Pari passu. I know a good term when I run up on it– that is, one I can adopt for my own purposes. Pari passu, used extensively in legal matters, is a Latin phrase that literally means "with an equal step" or "on equal footing.” In the kitchen, pari passu offers a pleasant shared experience instead of what can become a solitary time consuming chore. I take it to mean “I do the cooking; you do the dishes”. It means “I’ll set the table; you open the wine.” It means “You cooked last weekend; I’ll cook this one”. This past Saturday night pari passu was “You cook the fish; I’ll handle the vegetables.”
I’m not a natural cook. I wouldn’t know to put salt in the grits unless the recipe called for it. My talent is to know where to go for recipes and advice on all things culinary. The cookbooks in my kitchen are well-used and loved and each cookbook written by Ina Garten, Sara Foster, the Lee Brothers and Robert St. John proudly occupies a shelf of honor. For my contribution to our Saturday night meal, I turned to Ina Garten, the Barefoot Contessa, for some fresh ideas for winter vegetables. In the dead of winter, tomatoes and basil are the stuff of which dreams are made. Her recipe for Scalloped Tomatoes or Tomato Pie (as we call it in the Deep South) is one suited for "cold weather cooking" and calls for grocery-store plum tomatoes, available all winter long. This delicious dish can be prepared in advance and baked before dinner. Along with roasted fennel,haricots verts and fingerling potatoes, a Caesar salad (a special request by my friend John) and butternut squash soup, the Tomato Pie was a tasty reminder of summer.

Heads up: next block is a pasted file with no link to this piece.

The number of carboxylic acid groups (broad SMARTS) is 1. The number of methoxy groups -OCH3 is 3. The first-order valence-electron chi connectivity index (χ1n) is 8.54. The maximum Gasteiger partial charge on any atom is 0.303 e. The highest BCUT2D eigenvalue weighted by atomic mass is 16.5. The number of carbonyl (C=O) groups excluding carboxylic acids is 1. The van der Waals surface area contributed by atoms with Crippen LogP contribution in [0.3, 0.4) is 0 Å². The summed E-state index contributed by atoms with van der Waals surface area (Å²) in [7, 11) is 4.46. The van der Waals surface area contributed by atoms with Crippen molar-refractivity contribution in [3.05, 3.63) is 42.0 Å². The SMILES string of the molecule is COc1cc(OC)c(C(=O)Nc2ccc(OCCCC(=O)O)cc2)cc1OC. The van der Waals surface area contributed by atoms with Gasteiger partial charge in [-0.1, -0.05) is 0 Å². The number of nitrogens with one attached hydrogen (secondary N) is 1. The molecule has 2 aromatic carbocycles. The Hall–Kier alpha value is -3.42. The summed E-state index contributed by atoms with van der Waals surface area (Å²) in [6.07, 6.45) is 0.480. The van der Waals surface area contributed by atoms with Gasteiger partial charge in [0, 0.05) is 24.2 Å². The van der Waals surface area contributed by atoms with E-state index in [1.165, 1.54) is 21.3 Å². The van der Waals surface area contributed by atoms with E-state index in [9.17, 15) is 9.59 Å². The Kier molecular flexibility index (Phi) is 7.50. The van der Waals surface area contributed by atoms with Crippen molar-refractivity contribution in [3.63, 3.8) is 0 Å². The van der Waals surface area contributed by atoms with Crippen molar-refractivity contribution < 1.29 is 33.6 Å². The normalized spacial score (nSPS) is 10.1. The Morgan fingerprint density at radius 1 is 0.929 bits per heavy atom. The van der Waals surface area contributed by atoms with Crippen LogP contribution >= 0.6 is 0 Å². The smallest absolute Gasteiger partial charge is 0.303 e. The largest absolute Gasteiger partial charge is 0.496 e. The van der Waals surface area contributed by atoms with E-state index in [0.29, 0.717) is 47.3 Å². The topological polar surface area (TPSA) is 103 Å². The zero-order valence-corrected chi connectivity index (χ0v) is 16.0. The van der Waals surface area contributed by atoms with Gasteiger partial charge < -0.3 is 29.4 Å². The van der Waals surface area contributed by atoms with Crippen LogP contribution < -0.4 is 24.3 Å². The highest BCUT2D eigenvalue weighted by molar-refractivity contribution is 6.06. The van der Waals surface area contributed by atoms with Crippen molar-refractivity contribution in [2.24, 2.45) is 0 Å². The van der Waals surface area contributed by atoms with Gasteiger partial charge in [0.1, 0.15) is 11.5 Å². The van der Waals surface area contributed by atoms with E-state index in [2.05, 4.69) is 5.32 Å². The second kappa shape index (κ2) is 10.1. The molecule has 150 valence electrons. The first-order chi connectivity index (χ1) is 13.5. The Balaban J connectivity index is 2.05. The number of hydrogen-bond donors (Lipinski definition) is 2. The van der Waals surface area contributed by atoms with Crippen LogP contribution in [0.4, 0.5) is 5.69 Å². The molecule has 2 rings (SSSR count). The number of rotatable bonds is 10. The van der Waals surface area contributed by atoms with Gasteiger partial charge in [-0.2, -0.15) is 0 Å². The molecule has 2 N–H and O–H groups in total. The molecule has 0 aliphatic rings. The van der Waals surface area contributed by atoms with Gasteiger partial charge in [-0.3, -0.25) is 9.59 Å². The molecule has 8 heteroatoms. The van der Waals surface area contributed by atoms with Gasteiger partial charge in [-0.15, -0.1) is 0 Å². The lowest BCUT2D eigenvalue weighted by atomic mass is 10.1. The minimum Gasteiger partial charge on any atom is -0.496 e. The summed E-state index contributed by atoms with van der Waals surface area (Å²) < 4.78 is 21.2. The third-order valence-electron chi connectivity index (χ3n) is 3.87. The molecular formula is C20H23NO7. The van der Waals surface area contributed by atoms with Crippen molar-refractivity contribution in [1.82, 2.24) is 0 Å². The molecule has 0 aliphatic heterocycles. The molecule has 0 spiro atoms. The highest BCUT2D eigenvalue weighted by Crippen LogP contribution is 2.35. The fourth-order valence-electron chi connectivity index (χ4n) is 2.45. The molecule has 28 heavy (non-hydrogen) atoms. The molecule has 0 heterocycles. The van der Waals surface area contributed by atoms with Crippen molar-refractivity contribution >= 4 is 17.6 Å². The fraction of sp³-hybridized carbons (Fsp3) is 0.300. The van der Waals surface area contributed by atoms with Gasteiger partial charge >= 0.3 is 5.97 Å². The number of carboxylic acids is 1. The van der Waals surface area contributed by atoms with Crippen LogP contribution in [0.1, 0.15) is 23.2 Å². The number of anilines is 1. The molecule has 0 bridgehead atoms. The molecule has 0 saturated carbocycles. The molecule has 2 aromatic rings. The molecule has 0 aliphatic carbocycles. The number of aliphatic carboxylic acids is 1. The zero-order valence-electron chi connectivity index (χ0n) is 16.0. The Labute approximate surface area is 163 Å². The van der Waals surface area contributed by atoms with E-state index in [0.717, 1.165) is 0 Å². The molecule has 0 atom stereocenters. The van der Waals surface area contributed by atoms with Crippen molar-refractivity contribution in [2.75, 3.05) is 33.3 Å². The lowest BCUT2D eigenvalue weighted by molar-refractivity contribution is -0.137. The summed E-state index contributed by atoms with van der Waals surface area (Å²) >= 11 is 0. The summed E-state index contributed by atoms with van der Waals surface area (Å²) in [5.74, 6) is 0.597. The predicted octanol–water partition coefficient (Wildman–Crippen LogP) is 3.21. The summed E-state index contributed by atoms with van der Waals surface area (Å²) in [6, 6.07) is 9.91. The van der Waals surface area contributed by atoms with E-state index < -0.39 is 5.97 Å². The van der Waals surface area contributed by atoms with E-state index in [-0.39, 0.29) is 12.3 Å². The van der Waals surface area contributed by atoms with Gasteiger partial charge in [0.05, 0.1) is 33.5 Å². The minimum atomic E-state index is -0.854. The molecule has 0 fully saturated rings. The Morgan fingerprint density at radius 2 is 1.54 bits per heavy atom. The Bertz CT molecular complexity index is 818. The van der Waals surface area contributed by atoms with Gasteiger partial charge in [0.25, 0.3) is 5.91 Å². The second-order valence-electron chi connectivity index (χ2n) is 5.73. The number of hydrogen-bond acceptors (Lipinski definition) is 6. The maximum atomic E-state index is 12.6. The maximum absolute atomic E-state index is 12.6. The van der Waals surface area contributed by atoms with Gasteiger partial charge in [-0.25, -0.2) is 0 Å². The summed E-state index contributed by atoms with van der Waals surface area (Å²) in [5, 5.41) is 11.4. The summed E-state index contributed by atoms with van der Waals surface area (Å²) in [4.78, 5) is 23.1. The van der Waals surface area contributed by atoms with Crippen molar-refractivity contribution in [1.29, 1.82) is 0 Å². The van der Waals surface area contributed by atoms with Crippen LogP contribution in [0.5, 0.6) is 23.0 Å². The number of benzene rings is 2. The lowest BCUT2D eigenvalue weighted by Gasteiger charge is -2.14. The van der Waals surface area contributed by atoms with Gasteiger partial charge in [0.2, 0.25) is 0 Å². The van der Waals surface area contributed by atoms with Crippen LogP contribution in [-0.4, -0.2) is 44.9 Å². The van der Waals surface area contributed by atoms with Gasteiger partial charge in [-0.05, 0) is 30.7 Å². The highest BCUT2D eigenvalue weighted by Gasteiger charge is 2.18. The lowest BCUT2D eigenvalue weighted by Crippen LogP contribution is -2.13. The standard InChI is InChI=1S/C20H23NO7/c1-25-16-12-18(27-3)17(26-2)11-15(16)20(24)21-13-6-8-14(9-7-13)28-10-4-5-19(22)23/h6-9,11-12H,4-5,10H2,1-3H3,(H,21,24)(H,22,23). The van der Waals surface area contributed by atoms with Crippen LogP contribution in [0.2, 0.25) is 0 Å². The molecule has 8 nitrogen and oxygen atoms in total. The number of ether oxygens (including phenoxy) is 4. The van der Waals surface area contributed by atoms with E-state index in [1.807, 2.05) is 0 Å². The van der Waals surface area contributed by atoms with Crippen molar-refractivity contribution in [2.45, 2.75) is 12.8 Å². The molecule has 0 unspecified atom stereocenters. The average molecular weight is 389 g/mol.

My companion was so intrigued by the idea of Tomato Pie he forgot the tuna steaks ... so we happily enjoyed a colorful vegetable plate for dinner. And all things being equal, pari pussu that is, it was a lovely meal.
By Ina Garten (Barefoot Contessa “How Easy Is That?”)
5 tablespoons good olive oil, divided
2 cups (1/2 inch) diced bread from a round rustic bread, crusts removed
3 pounds plum tomatoes, ½ inch diced (14 – 16 tomatoes)
1 tablespoon minced garlic (3 cloves)
2 tablespoons sugar
2 teaspoons kosher salt
1 teaspoon freshly ground black pepper
½ cup julienned fresh basil leaves, lightly packed
1 cup freshly grated Parmesan cheese
Preheat the oven to 350 degrees.
Heat 3 tablespoons of olive oil in a large (12-inch) sauté pan over medium heat. Add the bread cubes and stir to coat with the oil. Cook over medium to medium-high heat for 5 minutes stirring often, until the cubes are evenly browned.
Meanwhile, combine the tomatoes, garlic, sugar, salt and pepper in a large bowl. Add the tomato mixture to the bread cubes and continue to cook over medium-high heat, stirring often, for 5 minutes. Off the heat, stir in the basil.
Pour the tomato mixture into a shallow (6 to 8 cup) baking dish. Sprinkle evenly with the Parmesan cheese and drizzle with the remaining 2 tablespoons of olive oil. Bake for 35 to 40 minutes until the top is browned and the tomatoes are bubbly. Serve hot or warm.